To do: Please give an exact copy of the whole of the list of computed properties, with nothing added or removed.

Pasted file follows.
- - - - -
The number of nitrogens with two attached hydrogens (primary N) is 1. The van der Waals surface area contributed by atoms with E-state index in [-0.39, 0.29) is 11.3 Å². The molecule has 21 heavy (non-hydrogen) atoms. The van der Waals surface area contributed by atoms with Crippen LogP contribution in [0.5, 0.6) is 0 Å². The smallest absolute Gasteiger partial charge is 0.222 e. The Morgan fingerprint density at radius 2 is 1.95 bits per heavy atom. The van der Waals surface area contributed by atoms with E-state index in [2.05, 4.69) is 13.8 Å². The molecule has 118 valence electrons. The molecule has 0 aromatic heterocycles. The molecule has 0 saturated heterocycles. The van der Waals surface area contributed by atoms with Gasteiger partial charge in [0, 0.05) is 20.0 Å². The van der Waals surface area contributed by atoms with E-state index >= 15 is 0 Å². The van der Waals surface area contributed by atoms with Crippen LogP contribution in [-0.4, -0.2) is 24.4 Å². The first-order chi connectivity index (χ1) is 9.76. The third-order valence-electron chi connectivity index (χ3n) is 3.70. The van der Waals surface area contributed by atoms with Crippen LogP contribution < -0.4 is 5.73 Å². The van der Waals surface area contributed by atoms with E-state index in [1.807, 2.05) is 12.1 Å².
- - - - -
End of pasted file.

The number of nitrogens with two attached hydrogens (primary N) is 1. The van der Waals surface area contributed by atoms with E-state index in [-0.39, 0.29) is 11.3 Å². The molecule has 21 heavy (non-hydrogen) atoms. The van der Waals surface area contributed by atoms with Crippen LogP contribution in [0.5, 0.6) is 0 Å². The smallest absolute Gasteiger partial charge is 0.222 e. The Morgan fingerprint density at radius 2 is 1.95 bits per heavy atom. The van der Waals surface area contributed by atoms with E-state index in [2.05, 4.69) is 13.8 Å². The molecule has 118 valence electrons. The molecule has 0 aromatic heterocycles. The molecule has 0 saturated heterocycles. The van der Waals surface area contributed by atoms with Gasteiger partial charge in [0, 0.05) is 20.0 Å². The van der Waals surface area contributed by atoms with E-state index >= 15 is 0 Å². The van der Waals surface area contributed by atoms with Crippen LogP contribution in [-0.4, -0.2) is 24.4 Å². The first-order chi connectivity index (χ1) is 9.76. The third-order valence-electron chi connectivity index (χ3n) is 3.70. The van der Waals surface area contributed by atoms with Crippen LogP contribution < -0.4 is 5.73 Å². The van der Waals surface area contributed by atoms with E-state index in [1.807, 2.05) is 12.1 Å².